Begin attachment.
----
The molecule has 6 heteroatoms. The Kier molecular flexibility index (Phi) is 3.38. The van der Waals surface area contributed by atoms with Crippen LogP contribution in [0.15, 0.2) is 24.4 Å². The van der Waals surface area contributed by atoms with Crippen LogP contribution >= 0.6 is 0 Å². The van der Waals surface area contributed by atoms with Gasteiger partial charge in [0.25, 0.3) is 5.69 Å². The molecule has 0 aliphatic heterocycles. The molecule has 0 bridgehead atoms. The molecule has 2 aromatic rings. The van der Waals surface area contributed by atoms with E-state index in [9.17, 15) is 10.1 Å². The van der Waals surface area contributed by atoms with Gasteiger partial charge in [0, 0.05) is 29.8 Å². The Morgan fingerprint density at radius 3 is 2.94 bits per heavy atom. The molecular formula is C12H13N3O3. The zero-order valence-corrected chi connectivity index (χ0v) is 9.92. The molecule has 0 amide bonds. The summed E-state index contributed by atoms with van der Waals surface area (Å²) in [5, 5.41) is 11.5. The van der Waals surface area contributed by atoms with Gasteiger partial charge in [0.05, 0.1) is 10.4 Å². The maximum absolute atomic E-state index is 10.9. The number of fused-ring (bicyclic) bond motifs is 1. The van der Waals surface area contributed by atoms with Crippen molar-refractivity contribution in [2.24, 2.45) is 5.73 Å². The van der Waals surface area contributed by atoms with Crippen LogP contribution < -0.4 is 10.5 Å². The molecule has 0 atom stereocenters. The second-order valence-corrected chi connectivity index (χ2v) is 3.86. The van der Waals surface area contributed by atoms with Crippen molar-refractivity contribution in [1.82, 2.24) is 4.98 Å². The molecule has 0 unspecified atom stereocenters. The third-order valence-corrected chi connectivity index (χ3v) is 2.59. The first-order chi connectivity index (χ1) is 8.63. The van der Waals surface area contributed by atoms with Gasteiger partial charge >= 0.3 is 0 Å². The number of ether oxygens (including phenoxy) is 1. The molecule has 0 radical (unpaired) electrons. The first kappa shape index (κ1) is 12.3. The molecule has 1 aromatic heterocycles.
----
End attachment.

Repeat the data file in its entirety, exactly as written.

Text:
The molecule has 6 heteroatoms. The Kier molecular flexibility index (Phi) is 3.38. The van der Waals surface area contributed by atoms with Crippen LogP contribution in [0.15, 0.2) is 24.4 Å². The van der Waals surface area contributed by atoms with Crippen LogP contribution >= 0.6 is 0 Å². The van der Waals surface area contributed by atoms with Gasteiger partial charge in [0.25, 0.3) is 5.69 Å². The molecule has 0 aliphatic heterocycles. The molecule has 0 bridgehead atoms. The molecule has 2 aromatic rings. The van der Waals surface area contributed by atoms with E-state index in [9.17, 15) is 10.1 Å². The van der Waals surface area contributed by atoms with Gasteiger partial charge in [0, 0.05) is 29.8 Å². The Morgan fingerprint density at radius 3 is 2.94 bits per heavy atom. The molecular formula is C12H13N3O3. The zero-order valence-corrected chi connectivity index (χ0v) is 9.92. The molecule has 0 amide bonds. The summed E-state index contributed by atoms with van der Waals surface area (Å²) in [5, 5.41) is 11.5. The van der Waals surface area contributed by atoms with Gasteiger partial charge in [0.05, 0.1) is 10.4 Å². The maximum absolute atomic E-state index is 10.9. The number of fused-ring (bicyclic) bond motifs is 1. The van der Waals surface area contributed by atoms with Crippen molar-refractivity contribution in [2.24, 2.45) is 5.73 Å². The van der Waals surface area contributed by atoms with Crippen LogP contribution < -0.4 is 10.5 Å². The molecule has 0 atom stereocenters. The second-order valence-corrected chi connectivity index (χ2v) is 3.86. The van der Waals surface area contributed by atoms with Crippen molar-refractivity contribution in [1.82, 2.24) is 4.98 Å². The molecule has 0 unspecified atom stereocenters. The third-order valence-corrected chi connectivity index (χ3v) is 2.59. The first-order chi connectivity index (χ1) is 8.63. The van der Waals surface area contributed by atoms with Gasteiger partial charge >= 0.3 is 0 Å². The number of ether oxygens (including phenoxy) is 1. The molecule has 0 radical (unpaired) electrons. The first kappa shape index (κ1) is 12.3. The molecule has 1 aromatic heterocycles.